Throughout the conference, people heard messages that left them feeling inspired and empowered. Our keynote speaker, Carey Lohrenz, is the definition of inspiration. She was the first fully qualified female F-14 Tomcat pilot to fly in the U.S. Navy. Think Top Gun! She told the audience about the importance of handling stress in the cockpit.
“Under stress, can you still be successful and adapt to different scenarios,” she asked the crowd. “If you lose sight, you lose the fight. When we start to try to do everything, we dilute our focus. When you dilute your focus, then you dilute your power. Focus on what matters.”
Lohrenz delivered a message that determination is key, whether it be as a fighter pilot or in the office. She encouraged women that, when an opportunity arises, they should raise their hand, even if they don’t feel as though they are ready for the challenge. Often times, she said, they are.
“When we’re afraid to fail, we end up passing up really good opportunities, simply because we’re afraid to fail,” said Lohrenz. “Don’t be afraid to push the limits. Don’t be afraid to fail.”
She also talked importance the importance of performing well for the team. “Great teams embody two qualities: belief and trust,” said Lohrenz. “Your job is to make the person to the right of you and to the left of you look good.”
She closed her keynote with one more message of inspiration. “You have the ability to write your own story but you have to show up,” said Lohrenz.
That wasn’t the only message of inspiration for those who attended this year’s conference. The conference opened with a panel discussion about women in the workplace and in higher education.
On the panel was Farad Ali, president and CEO of The Institute, Leah Brown, president and CEO of A10 Solutions, and Margaret Spellings, president of the UNC System. Amber Rupinta, news anchor for ABC-11 Eyewitness News (WTVD), moderated the panel.
Spellings talked about the importance of mentoring young leaders. “I love it,” she said. “It gives me insight into the struggles of those younger than me. You get as much as you give.”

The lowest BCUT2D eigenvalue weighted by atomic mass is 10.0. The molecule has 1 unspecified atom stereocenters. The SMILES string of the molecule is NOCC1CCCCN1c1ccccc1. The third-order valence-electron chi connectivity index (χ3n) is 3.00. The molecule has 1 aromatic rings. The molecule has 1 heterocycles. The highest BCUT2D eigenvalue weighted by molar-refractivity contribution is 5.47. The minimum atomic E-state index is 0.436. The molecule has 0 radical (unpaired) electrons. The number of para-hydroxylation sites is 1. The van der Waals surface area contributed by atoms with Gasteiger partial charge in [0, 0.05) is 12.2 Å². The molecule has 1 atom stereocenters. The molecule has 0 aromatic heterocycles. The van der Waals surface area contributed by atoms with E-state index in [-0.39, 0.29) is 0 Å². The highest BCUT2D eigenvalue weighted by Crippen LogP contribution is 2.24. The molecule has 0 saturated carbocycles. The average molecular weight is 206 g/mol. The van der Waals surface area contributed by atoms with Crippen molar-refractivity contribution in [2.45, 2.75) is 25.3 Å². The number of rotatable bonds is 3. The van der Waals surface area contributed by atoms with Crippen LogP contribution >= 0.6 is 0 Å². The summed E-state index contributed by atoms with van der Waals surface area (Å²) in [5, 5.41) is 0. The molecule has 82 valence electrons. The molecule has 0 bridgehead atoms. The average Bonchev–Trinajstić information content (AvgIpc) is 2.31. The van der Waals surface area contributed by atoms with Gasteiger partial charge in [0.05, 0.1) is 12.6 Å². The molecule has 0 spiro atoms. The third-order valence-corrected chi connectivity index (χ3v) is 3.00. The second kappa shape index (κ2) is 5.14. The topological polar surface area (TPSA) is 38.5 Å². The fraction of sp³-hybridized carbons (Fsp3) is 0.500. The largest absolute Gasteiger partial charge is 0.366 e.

Brown said a call to action is needed to do more to champion women in the workplace. “Of all the Fortune 500 companies, only 24 have women CEO’s and none are African American,” she said. “What are we really doing to change things?”
Ali said, “When you look at the top companies in North Carolina, there are only three with women leaders. There is a lack of equity. We need to create opportunities, not obstacles, to people’s success.”
The panelists also talked about the importance and challenges of balancing life as a mother with a career.
“We’re not going to get change until we have more mothers in higher levels of leadership,” said Brown.
Spellings encouraged women to bring their children into their work life when they can. “Make it a family affair so they see the value of how you spend your time,” she said.
Another key aspect of the women’s leadership conference are the five breakout sessions. Those who went to the conference got to pick which sessions they attended.
One session was called, Building Your Own Brand. Audience members heard from four speakers, including Allison Conley and Emily Cutts, the co-owners of Parlor Blow Dry Bar, Rebecca Quinn-Wolf, vice president and director of client and community relations for PNC’s Eastern Carolinas market, and Dickens Sanchez, associate director of business development for Clean.